Summary: Everyone’s not expected to fly overseas and devote their lives to the poor and needy. Everyone is expected, though, to do everything in their power to help those who are called to do that.

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Obadiah - Who is my Brother

On Saint Patrick’s Day 2013, two people got in a fight in a Boston subway. After a heated argument, a woman gets up and starts brutally punching a man in the face. The other riders on the subway did nothing -- they just sat in their seats and watched. Many of them even recorded the fight on their cell phones and posted them on YouTube.

On April 17th, 2008, six girls got in a fight in Clarksville, Indiana. The girls all ranged in age from 12 to 14. At one point, the fight was 5 on 1, with one girl grabbing rocks from the ground and repeatedly beating the victim in the head. We know this because at least three adults stood by and recorded the fight on their cell phones. None of them tried to stop the fight.

There are countless more examples of this sort of thing happening -- people are getting hurt, sometimes even killed -- and everyone around them simply watch and do nothing. Why? Is it because we like to watch? I don’t know how many times I’ve heard friends of mine laughing about a fight they saw at school, or sharing a video of a fight online. A lot of times they get excited, and start “picking sides” -- even though they don’t know anything about what is happening or why.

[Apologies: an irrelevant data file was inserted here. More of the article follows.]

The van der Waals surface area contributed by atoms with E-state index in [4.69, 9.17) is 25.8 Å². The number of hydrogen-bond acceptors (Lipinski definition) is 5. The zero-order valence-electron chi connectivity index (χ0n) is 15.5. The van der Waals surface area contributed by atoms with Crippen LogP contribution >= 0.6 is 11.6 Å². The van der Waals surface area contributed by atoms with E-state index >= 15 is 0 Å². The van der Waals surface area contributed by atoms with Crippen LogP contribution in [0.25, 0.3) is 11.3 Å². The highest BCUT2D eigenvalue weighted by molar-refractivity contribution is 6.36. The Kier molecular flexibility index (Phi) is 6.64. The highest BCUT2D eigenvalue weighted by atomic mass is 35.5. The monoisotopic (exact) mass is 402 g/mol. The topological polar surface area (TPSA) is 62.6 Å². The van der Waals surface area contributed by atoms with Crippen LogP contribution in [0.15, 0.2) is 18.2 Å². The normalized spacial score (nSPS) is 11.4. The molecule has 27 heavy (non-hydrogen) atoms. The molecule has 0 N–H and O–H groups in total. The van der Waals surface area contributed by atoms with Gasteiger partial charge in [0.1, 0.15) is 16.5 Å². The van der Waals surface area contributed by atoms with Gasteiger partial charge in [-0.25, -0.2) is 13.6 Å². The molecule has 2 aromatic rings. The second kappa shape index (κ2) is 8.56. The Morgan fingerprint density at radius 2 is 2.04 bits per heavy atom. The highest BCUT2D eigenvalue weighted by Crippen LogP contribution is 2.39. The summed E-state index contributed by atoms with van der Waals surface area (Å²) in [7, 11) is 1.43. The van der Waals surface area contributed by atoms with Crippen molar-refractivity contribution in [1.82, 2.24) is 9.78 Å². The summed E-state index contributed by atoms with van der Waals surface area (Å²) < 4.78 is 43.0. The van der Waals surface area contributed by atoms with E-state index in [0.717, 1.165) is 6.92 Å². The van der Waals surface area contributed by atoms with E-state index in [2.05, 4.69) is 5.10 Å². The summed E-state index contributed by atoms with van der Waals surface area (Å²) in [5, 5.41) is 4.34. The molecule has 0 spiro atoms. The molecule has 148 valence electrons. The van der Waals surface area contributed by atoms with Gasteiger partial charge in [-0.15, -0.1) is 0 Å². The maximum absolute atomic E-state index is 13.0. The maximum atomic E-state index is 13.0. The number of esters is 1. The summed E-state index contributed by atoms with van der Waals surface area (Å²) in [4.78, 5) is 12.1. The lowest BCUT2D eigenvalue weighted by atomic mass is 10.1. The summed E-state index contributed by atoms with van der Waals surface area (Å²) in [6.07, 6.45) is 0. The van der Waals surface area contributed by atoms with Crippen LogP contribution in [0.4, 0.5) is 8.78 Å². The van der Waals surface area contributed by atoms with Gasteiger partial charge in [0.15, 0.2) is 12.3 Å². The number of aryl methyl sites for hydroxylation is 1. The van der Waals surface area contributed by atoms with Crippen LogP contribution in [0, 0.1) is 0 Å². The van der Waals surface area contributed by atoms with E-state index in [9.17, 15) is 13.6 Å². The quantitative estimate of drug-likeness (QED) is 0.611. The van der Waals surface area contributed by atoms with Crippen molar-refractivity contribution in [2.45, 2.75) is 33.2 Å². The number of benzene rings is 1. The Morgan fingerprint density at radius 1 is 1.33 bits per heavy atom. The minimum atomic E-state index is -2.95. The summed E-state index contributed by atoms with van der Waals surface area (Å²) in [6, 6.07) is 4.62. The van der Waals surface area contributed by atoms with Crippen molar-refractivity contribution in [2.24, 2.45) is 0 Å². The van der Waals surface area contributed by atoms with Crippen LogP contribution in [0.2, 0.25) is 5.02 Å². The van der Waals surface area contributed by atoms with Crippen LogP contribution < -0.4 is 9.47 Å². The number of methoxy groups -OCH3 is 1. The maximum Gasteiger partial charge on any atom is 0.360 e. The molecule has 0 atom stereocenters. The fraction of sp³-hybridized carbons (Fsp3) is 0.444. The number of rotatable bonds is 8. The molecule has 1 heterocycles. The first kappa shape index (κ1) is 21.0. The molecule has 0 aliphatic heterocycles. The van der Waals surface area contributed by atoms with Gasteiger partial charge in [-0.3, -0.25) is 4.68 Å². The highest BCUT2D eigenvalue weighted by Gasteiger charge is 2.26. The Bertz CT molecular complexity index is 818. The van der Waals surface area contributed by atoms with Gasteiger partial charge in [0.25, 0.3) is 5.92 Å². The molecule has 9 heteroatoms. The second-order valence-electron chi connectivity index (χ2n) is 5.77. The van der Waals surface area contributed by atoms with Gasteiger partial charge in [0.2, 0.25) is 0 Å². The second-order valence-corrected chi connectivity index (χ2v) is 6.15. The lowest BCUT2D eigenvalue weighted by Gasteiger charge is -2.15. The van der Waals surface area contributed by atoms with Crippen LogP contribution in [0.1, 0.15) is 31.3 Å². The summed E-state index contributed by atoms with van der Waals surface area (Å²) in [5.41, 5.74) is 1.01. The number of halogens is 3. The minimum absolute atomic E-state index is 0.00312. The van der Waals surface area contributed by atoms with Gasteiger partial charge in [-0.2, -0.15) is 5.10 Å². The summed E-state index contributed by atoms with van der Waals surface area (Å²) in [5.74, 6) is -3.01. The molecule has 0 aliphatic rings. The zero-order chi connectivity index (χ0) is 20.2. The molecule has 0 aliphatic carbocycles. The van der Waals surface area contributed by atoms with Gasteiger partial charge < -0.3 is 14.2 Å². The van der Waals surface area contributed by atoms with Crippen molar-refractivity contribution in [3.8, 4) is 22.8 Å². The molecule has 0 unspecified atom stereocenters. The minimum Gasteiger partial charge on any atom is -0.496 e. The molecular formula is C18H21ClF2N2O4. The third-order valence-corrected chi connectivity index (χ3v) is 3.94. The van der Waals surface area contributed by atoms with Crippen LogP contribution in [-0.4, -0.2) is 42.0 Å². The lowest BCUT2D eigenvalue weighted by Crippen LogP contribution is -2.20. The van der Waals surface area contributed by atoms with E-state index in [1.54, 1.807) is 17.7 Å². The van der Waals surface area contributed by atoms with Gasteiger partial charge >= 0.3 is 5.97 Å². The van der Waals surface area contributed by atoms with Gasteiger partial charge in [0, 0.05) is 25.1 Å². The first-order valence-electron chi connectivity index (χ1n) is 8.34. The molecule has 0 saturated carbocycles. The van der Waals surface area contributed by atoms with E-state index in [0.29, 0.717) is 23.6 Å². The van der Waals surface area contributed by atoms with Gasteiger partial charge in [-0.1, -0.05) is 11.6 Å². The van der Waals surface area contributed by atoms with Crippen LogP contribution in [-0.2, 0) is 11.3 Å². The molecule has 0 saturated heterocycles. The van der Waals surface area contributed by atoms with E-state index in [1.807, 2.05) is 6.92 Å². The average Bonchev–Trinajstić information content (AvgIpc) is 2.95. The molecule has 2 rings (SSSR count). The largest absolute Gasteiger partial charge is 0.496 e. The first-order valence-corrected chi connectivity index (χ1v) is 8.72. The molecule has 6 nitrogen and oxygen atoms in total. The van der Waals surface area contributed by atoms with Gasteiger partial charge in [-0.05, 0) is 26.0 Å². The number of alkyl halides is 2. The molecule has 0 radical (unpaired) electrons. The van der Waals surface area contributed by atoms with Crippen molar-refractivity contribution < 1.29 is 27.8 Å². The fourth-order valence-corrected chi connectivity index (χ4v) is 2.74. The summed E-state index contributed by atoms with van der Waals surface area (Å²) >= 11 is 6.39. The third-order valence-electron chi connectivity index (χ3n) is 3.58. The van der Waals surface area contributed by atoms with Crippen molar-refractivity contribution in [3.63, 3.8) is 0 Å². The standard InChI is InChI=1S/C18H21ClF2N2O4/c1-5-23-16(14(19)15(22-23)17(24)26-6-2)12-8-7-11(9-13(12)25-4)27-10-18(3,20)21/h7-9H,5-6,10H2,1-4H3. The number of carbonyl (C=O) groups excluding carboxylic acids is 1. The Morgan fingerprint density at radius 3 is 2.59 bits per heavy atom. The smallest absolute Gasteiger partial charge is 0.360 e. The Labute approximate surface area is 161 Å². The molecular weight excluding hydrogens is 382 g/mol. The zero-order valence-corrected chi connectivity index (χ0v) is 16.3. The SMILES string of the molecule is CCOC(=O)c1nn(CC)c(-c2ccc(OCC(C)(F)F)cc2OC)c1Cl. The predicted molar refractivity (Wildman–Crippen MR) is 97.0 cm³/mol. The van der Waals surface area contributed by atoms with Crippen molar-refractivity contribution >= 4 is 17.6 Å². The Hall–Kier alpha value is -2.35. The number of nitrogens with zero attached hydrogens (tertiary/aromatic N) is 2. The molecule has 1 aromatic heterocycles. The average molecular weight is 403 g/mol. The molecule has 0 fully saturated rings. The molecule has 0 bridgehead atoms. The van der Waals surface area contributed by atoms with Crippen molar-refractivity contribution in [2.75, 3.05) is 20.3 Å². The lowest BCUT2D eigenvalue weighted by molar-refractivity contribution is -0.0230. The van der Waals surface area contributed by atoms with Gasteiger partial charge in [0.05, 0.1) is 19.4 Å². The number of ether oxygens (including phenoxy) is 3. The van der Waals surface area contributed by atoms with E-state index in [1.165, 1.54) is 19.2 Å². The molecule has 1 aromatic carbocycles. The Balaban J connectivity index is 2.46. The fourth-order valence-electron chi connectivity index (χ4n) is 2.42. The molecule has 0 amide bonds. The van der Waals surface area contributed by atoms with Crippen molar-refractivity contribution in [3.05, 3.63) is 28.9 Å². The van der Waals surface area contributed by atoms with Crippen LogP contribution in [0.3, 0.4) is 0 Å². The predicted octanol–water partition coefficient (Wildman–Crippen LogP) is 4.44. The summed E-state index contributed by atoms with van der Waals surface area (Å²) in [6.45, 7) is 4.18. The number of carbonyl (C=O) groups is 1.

This is actually a recognized psychological phenomenon, called the “Bystander Effect”. In short, people are less likely to help if someone is getting hurt if there is a large number of people around them. If they’re by themselves, though, they’re actually more likely to help. It’s something that’s gotten to the point where people who record a violent crime on their phone without trying to help the victim are getting in trouble themselves. Students are getting suspended; adults are going to jail.

This isn’t anything new, though. This has been going on for thousands of years -- not recording video on a cell phone, obviously -- but standing by, doing nothing, while other people get hurt. Getting punished for doing this isn’t new either. Let’s go to the book of Obadiah.

Obadiah is one of the shortest books in the entire Bible -- only 21 verses! But in it, Obadiah brings a word from the Lord against the nation of Edom, condemning them for just standing around and doing nothing while Israel gets conquered again and again.

But wait -- why would God condemn Edom for this, and not any other nation? What makes Edom different from, say, Moab? Or Assyria?

Well, to really understand Obadiah, we need to go back to Genesis. In Genesis chapter 25, starting with verse 23, we learn that Isaac’s wife, Rebekah, is pregnant with twins. “The Lord said to her, ‘Two nations are in your womb, and two peoples from within you will be separated; one people will be stronger than the other, and the older will serve the younger.’ ” The Lord was referring to the twins Jacob and Esau. Esau was born first, so he was entitled to his father’s inheritance. but Jacob tricked his brother into giving him the birthright instead. As you can imagine, Esau wasn’t very happy with this, so he held a grudge against his brother.

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